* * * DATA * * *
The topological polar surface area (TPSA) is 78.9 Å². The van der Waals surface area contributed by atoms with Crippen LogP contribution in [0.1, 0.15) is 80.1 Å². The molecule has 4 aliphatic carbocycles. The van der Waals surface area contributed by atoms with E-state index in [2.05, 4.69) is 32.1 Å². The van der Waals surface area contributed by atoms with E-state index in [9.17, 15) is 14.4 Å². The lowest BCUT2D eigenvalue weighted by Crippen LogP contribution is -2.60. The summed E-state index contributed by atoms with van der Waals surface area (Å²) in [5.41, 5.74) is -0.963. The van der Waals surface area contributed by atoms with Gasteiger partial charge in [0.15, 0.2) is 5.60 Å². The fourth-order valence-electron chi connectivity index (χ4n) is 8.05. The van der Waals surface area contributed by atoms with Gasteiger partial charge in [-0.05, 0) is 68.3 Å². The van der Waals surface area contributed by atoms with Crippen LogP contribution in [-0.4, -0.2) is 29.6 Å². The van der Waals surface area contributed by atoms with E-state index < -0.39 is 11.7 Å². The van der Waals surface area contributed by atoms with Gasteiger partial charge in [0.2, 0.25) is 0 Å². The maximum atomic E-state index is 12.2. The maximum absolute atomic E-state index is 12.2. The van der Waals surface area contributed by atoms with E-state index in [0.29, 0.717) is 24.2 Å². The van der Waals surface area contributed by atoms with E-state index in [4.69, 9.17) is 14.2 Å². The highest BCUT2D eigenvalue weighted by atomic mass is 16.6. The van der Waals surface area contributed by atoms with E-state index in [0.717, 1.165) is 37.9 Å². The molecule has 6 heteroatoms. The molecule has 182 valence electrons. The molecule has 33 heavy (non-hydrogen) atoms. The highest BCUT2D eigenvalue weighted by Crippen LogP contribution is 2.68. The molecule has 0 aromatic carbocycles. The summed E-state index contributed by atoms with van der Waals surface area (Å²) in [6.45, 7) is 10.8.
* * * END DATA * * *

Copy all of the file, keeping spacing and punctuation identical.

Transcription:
The topological polar surface area (TPSA) is 78.9 Å². The van der Waals surface area contributed by atoms with Crippen LogP contribution in [0.1, 0.15) is 80.1 Å². The molecule has 4 aliphatic carbocycles. The van der Waals surface area contributed by atoms with E-state index in [2.05, 4.69) is 32.1 Å². The van der Waals surface area contributed by atoms with E-state index in [9.17, 15) is 14.4 Å². The lowest BCUT2D eigenvalue weighted by Crippen LogP contribution is -2.60. The summed E-state index contributed by atoms with van der Waals surface area (Å²) in [5.41, 5.74) is -0.963. The van der Waals surface area contributed by atoms with Gasteiger partial charge in [0.15, 0.2) is 5.60 Å². The fourth-order valence-electron chi connectivity index (χ4n) is 8.05. The van der Waals surface area contributed by atoms with Gasteiger partial charge in [-0.05, 0) is 68.3 Å². The van der Waals surface area contributed by atoms with Crippen LogP contribution in [-0.4, -0.2) is 29.6 Å². The van der Waals surface area contributed by atoms with E-state index < -0.39 is 11.7 Å². The van der Waals surface area contributed by atoms with Gasteiger partial charge in [0.2, 0.25) is 0 Å². The maximum atomic E-state index is 12.2. The maximum absolute atomic E-state index is 12.2. The van der Waals surface area contributed by atoms with E-state index in [0.29, 0.717) is 24.2 Å². The van der Waals surface area contributed by atoms with E-state index in [4.69, 9.17) is 14.2 Å². The highest BCUT2D eigenvalue weighted by atomic mass is 16.6. The van der Waals surface area contributed by atoms with E-state index in [0.717, 1.165) is 37.9 Å². The molecule has 6 heteroatoms. The molecule has 182 valence electrons. The molecule has 33 heavy (non-hydrogen) atoms. The highest BCUT2D eigenvalue weighted by Crippen LogP contribution is 2.68. The molecule has 0 aromatic carbocycles. The summed E-state index contributed by atoms with van der Waals surface area (Å²) in [6.45, 7) is 10.8.